Actor Johnny Depp has apologized for a remark that he made about US President Donald Trump assassination. "I apologise for the bad joke I attempted last night in poor taste about President Trump," Depp said in a statement to People magazine. "It did not come out as intended, and I intended no malice. I was only trying to amuse, not to harm anyone."
While attending the Glastonbury Festival in UK on Thursday, the Pirates of the Caribbean actor asked the crowd, "When was the last time an actor assassinated a President?" The comments referred to John Wilkes Booth, the actor who assassinated President Abraham Lincoln in 1865. "It is just a question - I'm not insinuating anything," he added. "By the way, this is going to be in the press. It will be horrible. I like that you are all a part of it."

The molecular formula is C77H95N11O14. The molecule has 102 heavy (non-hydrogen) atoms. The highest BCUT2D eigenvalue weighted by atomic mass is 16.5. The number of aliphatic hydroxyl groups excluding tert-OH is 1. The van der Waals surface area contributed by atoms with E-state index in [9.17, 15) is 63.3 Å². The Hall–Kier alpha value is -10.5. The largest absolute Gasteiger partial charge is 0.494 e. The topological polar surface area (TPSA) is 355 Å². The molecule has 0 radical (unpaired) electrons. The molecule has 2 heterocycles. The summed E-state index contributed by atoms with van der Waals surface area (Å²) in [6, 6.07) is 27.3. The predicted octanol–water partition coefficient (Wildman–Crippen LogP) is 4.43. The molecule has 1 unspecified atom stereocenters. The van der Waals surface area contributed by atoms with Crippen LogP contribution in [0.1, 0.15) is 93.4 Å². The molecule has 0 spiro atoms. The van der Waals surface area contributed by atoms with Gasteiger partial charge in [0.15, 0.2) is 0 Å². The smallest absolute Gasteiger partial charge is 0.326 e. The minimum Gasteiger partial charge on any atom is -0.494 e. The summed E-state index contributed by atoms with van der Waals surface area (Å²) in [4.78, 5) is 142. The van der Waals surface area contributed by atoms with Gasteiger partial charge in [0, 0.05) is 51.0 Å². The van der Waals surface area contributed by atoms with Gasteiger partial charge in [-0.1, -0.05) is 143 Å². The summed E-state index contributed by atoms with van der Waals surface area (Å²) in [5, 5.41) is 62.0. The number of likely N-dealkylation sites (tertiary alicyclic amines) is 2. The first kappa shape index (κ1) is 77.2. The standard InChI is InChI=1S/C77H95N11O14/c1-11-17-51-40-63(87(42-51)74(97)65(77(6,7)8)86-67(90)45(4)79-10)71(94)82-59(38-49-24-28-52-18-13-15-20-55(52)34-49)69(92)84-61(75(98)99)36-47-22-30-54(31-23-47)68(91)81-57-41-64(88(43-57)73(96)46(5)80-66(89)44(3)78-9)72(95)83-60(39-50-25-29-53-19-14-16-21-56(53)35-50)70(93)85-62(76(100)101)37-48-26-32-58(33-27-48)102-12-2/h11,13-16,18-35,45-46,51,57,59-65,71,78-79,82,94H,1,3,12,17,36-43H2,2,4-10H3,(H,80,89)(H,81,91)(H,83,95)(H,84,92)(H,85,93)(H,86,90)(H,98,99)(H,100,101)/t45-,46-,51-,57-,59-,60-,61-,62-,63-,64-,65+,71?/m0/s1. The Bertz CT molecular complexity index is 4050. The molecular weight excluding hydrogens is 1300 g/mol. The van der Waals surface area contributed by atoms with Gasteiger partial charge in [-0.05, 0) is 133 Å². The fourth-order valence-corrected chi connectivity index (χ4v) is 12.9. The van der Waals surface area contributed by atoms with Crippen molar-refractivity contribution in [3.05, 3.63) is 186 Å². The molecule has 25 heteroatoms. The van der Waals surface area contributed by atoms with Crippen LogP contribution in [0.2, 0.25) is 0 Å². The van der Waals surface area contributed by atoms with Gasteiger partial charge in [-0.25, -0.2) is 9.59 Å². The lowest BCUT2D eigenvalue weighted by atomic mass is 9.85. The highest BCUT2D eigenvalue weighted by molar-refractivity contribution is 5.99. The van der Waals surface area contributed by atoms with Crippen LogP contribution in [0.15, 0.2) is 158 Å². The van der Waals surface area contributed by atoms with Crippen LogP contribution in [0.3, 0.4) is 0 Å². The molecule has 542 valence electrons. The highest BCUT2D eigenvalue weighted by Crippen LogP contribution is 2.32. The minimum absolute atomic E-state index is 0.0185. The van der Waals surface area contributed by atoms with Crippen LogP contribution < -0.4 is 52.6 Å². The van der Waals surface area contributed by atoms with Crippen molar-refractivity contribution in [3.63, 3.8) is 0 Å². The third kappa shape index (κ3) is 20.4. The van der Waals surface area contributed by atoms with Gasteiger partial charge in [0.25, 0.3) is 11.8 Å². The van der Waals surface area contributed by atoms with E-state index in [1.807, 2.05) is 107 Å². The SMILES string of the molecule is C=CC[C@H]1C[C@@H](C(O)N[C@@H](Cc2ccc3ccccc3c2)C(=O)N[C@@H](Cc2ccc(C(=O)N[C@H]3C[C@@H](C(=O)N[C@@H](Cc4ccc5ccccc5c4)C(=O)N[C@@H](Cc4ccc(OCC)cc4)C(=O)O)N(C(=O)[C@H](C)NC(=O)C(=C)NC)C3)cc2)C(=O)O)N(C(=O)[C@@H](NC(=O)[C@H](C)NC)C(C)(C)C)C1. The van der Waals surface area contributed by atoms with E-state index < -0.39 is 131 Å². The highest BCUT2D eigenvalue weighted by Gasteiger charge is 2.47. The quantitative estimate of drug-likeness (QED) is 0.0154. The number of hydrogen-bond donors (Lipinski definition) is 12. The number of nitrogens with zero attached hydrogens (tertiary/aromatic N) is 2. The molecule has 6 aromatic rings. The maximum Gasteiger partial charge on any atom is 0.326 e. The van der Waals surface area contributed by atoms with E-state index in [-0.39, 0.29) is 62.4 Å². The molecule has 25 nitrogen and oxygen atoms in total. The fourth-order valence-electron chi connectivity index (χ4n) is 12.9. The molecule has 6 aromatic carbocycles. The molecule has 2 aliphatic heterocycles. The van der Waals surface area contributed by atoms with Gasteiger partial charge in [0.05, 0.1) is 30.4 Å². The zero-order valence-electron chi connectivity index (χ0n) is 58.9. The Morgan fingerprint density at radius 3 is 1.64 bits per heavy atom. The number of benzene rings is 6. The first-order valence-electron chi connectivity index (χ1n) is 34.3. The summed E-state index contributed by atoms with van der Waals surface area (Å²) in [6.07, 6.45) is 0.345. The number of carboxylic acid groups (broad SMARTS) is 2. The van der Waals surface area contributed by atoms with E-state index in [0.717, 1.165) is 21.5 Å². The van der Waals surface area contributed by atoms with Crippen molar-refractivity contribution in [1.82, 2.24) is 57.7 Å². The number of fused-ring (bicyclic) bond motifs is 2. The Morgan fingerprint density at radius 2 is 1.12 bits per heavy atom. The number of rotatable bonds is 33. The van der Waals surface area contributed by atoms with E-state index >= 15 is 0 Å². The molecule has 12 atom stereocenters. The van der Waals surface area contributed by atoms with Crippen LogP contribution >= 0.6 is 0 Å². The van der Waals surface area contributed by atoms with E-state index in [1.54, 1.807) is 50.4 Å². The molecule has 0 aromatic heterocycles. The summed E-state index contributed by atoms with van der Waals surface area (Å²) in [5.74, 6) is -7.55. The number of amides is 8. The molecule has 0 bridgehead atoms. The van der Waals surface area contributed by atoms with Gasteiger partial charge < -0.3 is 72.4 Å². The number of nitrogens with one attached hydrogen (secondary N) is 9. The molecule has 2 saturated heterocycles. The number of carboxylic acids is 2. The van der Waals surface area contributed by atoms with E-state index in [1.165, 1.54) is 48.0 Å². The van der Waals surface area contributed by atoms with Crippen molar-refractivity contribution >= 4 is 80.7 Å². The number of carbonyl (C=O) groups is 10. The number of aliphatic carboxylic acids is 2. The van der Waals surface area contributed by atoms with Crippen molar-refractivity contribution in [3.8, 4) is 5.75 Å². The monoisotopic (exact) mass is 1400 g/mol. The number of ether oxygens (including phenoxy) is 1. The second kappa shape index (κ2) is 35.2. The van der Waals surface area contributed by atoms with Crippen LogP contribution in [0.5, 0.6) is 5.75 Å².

On Friday, the White House released a statement calling Depp's remarks "sad." The statement read: "President Trump has condemned violence in all forms and it's sad that others like Johnny Depp have not followed his lead. I hope that some of Mr. Depp's colleagues will speak out against this type of rhetoric as strongly as they would if his comments were directed to a Democrat elected official."
During an off-camera press briefing Friday, White House Press Secretary Sean Spicer called Depp's comments "troubling."
"The President's made it clear that we should denounce violence in all its forms, and I think if we're going to hold to that standard and we should all agree that standard should be universally called out," Spicer told CNN.
However, Depp is not the only celebrity who has been in a controversy related to Trump. Last month, comedian Kathy Griffin was also criticized after she posted a photograph of herself holding a mock "decapitated" head of Trump.
Singer Madonna also went on record saying she had "thought an awful lot about blowing up the White House." In March 2016, comedian George Lopez posted a tweet of a cartoon of former Mexican president Vincente Fox holding a decapitated head of Trump, with the caption "Make America Great Again."